In this guide:
- Database Models for NXRM
- External Database Architecture
- Internal Database Architecture
- Choosing a Model
Nexus Repository Manager’s (NXRM) architecture has been upgraded to support the use of 2 new database models: embedded H2 or external Postgres. These changes will help organizations meet their resiliency, scaling, and business continuity requirements. This guide will provide recommendations for existing deployments while reviewing some of the capabilities available to enterprise architecture.
Database Models for NXRM
NXRM currently uses an embedded Orient database to natively support highly available clusters. This technology has been critical for some organizations, however, it has presented challenges due to it’s high system requirements and inherent limitations. Our recommendation is to prioritize the migration to the new database models as OrientDB will eventually be removed from NXRM.
Starting with release 3.31, NXRM Pro users will have the option to either upgrade to the embedded H2 or to an external Postgres database, based on the current formats that are being used. New licensed instances can start with whichever model best meets their needs. NXRM administrators should expect to review the New Database Feature Availability documentation before proceeding with the migration as some features and formats will become available in later releases.
External Database Architecture
Having a resilient centralized repository is a common architecture for medium to large organizations. This architecture consolidates the repository configuration management and user access control under a primary repository manager instance. Often these organizations are more sensitive to artifacts not being available so maintenance outages should be kept to a minimum. Online backups of the database and components should occur frequently as well as regular testing of failover instances and recovery. In these situations, using Postgres to externalize the repository database is recommended.
The primary benefits of externalizing the database are to reduce downtime and increase availability of artifacts. The distributed architecture makes it easier to scale and will be the backbone for building fault-tolerant environments. There are distributions of Postgres that support load-balancing between highly available, replicated instances for both cloud and on-premise. The external database will be readily available to quickly transition to failover instances and shorten the time needed for upgrades. While the repository manager and the database could be configured on the same server, we recommend the database to reside on a separate server with a low latency connection to be more fault-tolerant.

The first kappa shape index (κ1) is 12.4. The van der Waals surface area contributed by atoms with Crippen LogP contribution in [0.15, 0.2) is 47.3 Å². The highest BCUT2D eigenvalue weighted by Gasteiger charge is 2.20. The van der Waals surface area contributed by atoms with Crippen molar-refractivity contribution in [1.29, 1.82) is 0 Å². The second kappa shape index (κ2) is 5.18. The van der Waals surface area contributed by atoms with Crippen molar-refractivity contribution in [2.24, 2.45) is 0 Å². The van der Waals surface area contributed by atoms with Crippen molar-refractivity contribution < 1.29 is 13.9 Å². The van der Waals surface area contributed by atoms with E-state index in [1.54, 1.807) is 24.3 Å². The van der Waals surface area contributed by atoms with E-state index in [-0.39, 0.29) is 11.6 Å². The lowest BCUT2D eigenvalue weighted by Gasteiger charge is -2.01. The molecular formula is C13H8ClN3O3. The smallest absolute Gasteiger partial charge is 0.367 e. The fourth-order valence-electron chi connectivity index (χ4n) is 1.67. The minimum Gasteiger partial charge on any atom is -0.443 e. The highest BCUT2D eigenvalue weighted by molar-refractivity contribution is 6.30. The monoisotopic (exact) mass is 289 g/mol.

- Postgres hot backups remove the requirement for frequent maintenance windows
- A more stateless frontend provides faster loading during startup and failover
- Postgres can be deployed as a replicated cluster for high availability
- Tighter integrations with cloud infrastructure
Internal Database Architecture
The new embedded H2 database is ideally suited for smaller or temporary deployments that require less resources and complexity. H2 is a lightweight, in-memory database with fast start times and high performance. Using the embedded architecture will not require outside management from a database administrator. They make excellent proxies for offloading traffic from the central server or as transient repositories for distributed teams.
- Faster initialization
- More performant indexing
- Ideally suited for small teams
- Low infrastructure requirements
Choosing a Model
For most enterprise organizations, the external Postgres database will be the best choice as the primary instances due to the scalability and resiliency details mentioned above. This will come at the cost of additional infrastructure requirements and will require either an in-house DBA or leveraging a cloud based managed service. As more state is externalized from Nexus Repository, the external database will be a requirement for multi-node clusters against the shared database and storage. Organizations that cannot not meet these requirements can still use the embedded H2. Not all features will be available for these new databases so please review the documentation for any restrictions that may apply. For assistance planning a migration, consult Customer Success or support channels.